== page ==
From your experiment, do you think that squares or triangles will be best for distributing stress so that a building can stay standing over a long time.

You can watch this experiment as a video here:

Modelling Fossil Formation

You will need:

  • Brown sugar (about 500 g)
  • Dinosaur toy figures or other animal to figures (plastic or wood, washed and dried)
  • 1 White chocolate bar (cooking chocolate works best)
  • Microwave
  • 2 Table spoons
  • Baking pan
  • Heat proof bowl, e.g. glass or ceramic
  • Brush (not necessary, but helpful)

What to do:

  1. Pour the brown sugar into the baking pan. Use the back of the spoon to pat it down.
  2. Arrange your dinosaur or animal toys over the brown sugar. Gently press each toy down to make a dent in the brown sugar. Then remove the toys.
  3. Break the white chocolate bar into small pieces and place them in the heat proof bowl.
  4. Microwave the chocolate in the bowl for 30 seconds and then stir. Continue microwaving for 20 seconds at a time stirring after each time until the white chocolate is completely molten.
  5. Slowly pour the molten white chocolate into the dents in the brown sugar. Then place in the fridge for 1 hour.
  6. When the white chocolate has hardened, carefully dig each fossil out of the brown sugar with a spoon.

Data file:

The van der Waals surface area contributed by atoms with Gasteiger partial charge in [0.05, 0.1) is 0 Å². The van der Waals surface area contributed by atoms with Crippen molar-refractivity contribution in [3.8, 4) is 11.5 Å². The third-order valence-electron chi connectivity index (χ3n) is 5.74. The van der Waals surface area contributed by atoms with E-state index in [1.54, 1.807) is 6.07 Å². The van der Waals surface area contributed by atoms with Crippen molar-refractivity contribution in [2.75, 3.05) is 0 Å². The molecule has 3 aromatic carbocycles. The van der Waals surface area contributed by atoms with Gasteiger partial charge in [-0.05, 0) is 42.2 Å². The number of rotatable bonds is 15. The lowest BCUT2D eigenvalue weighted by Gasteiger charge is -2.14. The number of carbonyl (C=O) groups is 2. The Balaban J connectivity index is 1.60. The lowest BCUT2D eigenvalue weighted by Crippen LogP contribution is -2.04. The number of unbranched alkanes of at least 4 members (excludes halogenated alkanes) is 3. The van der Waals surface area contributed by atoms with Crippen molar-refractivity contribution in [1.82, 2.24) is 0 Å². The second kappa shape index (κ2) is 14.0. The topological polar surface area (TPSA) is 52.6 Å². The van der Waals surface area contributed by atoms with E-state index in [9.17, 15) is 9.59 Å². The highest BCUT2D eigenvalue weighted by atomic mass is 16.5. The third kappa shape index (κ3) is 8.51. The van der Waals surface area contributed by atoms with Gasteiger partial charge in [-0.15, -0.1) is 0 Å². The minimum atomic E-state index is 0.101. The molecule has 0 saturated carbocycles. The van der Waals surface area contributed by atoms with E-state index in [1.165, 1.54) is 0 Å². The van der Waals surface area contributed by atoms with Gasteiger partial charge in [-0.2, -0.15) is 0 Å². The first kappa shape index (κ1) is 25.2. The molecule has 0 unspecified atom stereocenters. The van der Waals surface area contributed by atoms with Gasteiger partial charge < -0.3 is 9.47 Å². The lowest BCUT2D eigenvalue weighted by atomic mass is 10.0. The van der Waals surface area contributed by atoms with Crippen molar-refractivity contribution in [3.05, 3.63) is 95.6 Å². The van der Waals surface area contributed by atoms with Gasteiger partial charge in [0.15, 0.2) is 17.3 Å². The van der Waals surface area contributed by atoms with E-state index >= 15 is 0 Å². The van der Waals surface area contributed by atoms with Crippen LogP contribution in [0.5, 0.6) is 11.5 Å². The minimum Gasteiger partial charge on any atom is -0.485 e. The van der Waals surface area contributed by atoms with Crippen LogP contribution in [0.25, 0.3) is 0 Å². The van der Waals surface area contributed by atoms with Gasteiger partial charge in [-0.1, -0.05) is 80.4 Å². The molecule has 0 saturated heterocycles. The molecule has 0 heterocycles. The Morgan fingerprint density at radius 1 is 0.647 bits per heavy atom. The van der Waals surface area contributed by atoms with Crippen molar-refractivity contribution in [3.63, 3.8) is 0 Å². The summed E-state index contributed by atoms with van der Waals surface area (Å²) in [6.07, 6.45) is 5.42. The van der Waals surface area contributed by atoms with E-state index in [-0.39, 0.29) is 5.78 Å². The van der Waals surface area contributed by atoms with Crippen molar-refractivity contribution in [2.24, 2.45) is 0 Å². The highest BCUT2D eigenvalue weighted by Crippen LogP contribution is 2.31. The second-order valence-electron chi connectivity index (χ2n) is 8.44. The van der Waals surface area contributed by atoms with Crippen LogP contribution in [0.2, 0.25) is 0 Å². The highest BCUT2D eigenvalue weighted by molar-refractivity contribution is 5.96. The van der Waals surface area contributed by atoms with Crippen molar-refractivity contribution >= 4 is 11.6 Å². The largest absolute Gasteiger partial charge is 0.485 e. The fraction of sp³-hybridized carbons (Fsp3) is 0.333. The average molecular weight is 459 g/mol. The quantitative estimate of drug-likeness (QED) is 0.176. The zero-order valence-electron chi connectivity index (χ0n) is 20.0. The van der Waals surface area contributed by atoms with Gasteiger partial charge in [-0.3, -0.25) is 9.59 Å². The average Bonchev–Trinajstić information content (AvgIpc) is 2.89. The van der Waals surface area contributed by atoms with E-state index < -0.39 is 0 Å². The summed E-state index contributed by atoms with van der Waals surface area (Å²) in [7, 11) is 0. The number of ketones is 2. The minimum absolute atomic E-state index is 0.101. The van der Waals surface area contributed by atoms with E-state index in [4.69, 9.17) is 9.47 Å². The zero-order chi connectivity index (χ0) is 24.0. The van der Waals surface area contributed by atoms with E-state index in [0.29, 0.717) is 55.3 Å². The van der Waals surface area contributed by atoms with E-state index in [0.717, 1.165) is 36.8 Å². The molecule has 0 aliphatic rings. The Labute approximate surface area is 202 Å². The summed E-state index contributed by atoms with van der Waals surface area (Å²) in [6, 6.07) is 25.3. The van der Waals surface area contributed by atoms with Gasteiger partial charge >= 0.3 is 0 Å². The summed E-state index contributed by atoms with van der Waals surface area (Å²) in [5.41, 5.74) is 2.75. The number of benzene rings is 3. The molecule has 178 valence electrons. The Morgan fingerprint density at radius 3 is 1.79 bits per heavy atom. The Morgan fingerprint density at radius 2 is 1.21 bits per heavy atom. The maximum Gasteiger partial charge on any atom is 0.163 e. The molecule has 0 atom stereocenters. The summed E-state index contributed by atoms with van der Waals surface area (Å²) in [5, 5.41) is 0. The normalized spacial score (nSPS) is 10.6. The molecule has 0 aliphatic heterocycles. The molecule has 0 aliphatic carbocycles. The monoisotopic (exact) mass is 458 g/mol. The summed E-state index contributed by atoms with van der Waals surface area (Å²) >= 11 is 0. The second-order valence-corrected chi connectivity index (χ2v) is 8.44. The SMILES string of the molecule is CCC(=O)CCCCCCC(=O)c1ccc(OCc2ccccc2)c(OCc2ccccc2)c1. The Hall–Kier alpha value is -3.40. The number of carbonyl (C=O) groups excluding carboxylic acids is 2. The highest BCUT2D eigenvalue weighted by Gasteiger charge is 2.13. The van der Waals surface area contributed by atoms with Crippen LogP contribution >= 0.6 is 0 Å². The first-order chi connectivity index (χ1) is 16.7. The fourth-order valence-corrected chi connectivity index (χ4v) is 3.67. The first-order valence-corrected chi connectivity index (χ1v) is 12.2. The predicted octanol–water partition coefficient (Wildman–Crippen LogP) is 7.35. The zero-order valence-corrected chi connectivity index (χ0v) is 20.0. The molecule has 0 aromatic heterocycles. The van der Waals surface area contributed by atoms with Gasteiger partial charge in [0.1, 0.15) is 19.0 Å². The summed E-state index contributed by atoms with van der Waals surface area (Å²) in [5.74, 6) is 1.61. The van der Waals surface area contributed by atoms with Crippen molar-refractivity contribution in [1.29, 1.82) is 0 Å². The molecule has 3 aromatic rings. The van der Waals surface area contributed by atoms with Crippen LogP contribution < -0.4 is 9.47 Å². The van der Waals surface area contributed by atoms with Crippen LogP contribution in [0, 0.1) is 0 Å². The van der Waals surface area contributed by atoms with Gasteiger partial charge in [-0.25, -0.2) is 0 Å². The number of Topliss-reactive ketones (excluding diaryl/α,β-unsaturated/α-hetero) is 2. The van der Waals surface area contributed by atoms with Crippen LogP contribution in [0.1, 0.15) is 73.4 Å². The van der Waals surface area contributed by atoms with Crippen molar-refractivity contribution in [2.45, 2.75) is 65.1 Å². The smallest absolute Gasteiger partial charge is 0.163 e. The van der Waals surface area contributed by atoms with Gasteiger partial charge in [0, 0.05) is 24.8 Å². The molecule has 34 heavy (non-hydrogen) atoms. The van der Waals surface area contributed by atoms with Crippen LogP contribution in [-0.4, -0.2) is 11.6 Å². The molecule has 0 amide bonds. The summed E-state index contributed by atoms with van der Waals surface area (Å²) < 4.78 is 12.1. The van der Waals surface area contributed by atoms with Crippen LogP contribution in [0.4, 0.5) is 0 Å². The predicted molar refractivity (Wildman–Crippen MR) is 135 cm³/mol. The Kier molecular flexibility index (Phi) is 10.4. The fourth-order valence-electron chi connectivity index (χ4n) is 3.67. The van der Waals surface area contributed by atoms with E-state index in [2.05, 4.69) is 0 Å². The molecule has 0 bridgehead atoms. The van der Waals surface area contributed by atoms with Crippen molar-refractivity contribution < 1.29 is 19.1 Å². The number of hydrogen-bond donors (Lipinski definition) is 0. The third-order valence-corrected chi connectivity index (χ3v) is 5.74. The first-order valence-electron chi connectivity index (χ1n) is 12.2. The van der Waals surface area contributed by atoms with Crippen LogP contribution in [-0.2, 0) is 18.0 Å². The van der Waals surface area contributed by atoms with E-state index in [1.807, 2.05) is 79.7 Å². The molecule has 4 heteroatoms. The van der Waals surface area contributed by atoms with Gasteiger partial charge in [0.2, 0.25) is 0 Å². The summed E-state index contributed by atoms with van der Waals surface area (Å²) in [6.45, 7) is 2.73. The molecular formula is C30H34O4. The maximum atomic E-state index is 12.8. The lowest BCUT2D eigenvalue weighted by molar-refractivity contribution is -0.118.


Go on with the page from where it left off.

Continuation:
7. Carefully clean most of the brown sugar off using water and your fingers. If you have a brush you can use it to remove the sugar. Your fossils are edible.

Background

Fossils are remains of organisms that lived a long time ago. This experiment is a model for fossil formation. The brown sugar represents soft soil or sediment where we can often find the imprints of creatures, for example foot prints.

The molten hot chocolate represents hot lava which fills empty spaces left by dead, buried organisms. The lava cools and finally forms rock fossils, showing us an image of the dead creature.

You can watch a video of this experiment here:

Friction with Rice

You will need

  • 1 Plastic bottle (500 ml)
  • Rice (you can still eat it after the experiment)
  • 1 Funnel
  • 1 Chop stick or pencil

What to do

  1. Fill the plastic bottle to the rim with rice. You can use the funnel to help you.
  2. Pick up the bottle and hit its bottom against the table several times. This will compact the rice more and let air escape.
  3. There is some more room in the bottle now. Add more rice until it reaches the rim of the bottle.
  4. Now insert the chop stick or pencil into the rice. Push it down as far as you can.
  5. Take a hold of the chop stick or pencil and lift it up. What happens?

Background

There are different forces acting on the bottle. The force of weight or gravity pulls it down to Earth. When you insert the chop stick or pencil into the rice, there is an additional force of friction between the rice and the chop stick/pencil. The force of friction acts in the opposite direction of gravity.

If the forces of gravity and friction are equal, you are able to pick up the bottle when only holding on to the chop stick/pencil. If forces are equal and act in opposite directions, we say that they are balanced. In this experiment the forces of friction and of gravity are balanced.

You can watch a video of this experiment here: